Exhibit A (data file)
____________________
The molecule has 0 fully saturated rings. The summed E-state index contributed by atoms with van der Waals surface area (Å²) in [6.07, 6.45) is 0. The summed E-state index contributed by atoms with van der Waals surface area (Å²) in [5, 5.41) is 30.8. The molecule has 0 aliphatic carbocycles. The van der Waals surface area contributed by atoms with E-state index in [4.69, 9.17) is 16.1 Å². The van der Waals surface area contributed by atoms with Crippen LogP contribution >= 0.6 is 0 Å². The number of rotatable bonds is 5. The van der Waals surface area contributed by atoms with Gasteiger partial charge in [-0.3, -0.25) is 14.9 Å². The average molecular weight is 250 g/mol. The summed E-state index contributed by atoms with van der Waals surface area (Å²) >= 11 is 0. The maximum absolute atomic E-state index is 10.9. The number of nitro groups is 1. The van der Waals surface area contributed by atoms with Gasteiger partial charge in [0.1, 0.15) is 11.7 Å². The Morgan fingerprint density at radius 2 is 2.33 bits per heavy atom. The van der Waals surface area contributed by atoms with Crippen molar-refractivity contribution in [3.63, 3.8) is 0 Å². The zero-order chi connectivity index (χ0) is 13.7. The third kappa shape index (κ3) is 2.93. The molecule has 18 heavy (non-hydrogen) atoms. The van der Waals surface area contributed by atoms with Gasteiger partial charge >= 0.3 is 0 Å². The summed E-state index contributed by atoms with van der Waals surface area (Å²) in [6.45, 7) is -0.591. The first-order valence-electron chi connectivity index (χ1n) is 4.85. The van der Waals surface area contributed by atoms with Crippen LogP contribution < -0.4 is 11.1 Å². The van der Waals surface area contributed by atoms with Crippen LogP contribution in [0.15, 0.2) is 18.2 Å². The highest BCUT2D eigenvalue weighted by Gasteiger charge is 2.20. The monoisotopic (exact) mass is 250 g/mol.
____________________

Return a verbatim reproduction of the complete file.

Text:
The molecule has 0 fully saturated rings. The summed E-state index contributed by atoms with van der Waals surface area (Å²) in [6.07, 6.45) is 0. The summed E-state index contributed by atoms with van der Waals surface area (Å²) in [5, 5.41) is 30.8. The molecule has 0 aliphatic carbocycles. The van der Waals surface area contributed by atoms with E-state index in [4.69, 9.17) is 16.1 Å². The van der Waals surface area contributed by atoms with Crippen LogP contribution >= 0.6 is 0 Å². The number of rotatable bonds is 5. The van der Waals surface area contributed by atoms with Gasteiger partial charge in [-0.3, -0.25) is 14.9 Å². The average molecular weight is 250 g/mol. The summed E-state index contributed by atoms with van der Waals surface area (Å²) >= 11 is 0. The maximum absolute atomic E-state index is 10.9. The number of nitro groups is 1. The van der Waals surface area contributed by atoms with Gasteiger partial charge in [0.1, 0.15) is 11.7 Å². The Morgan fingerprint density at radius 2 is 2.33 bits per heavy atom. The van der Waals surface area contributed by atoms with Crippen molar-refractivity contribution in [3.63, 3.8) is 0 Å². The zero-order chi connectivity index (χ0) is 13.7. The third kappa shape index (κ3) is 2.93. The molecule has 18 heavy (non-hydrogen) atoms. The van der Waals surface area contributed by atoms with Gasteiger partial charge >= 0.3 is 0 Å². The summed E-state index contributed by atoms with van der Waals surface area (Å²) in [6.45, 7) is -0.591. The first-order valence-electron chi connectivity index (χ1n) is 4.85. The van der Waals surface area contributed by atoms with Crippen LogP contribution < -0.4 is 11.1 Å². The van der Waals surface area contributed by atoms with Crippen LogP contribution in [0.15, 0.2) is 18.2 Å². The highest BCUT2D eigenvalue weighted by Gasteiger charge is 2.20. The monoisotopic (exact) mass is 250 g/mol.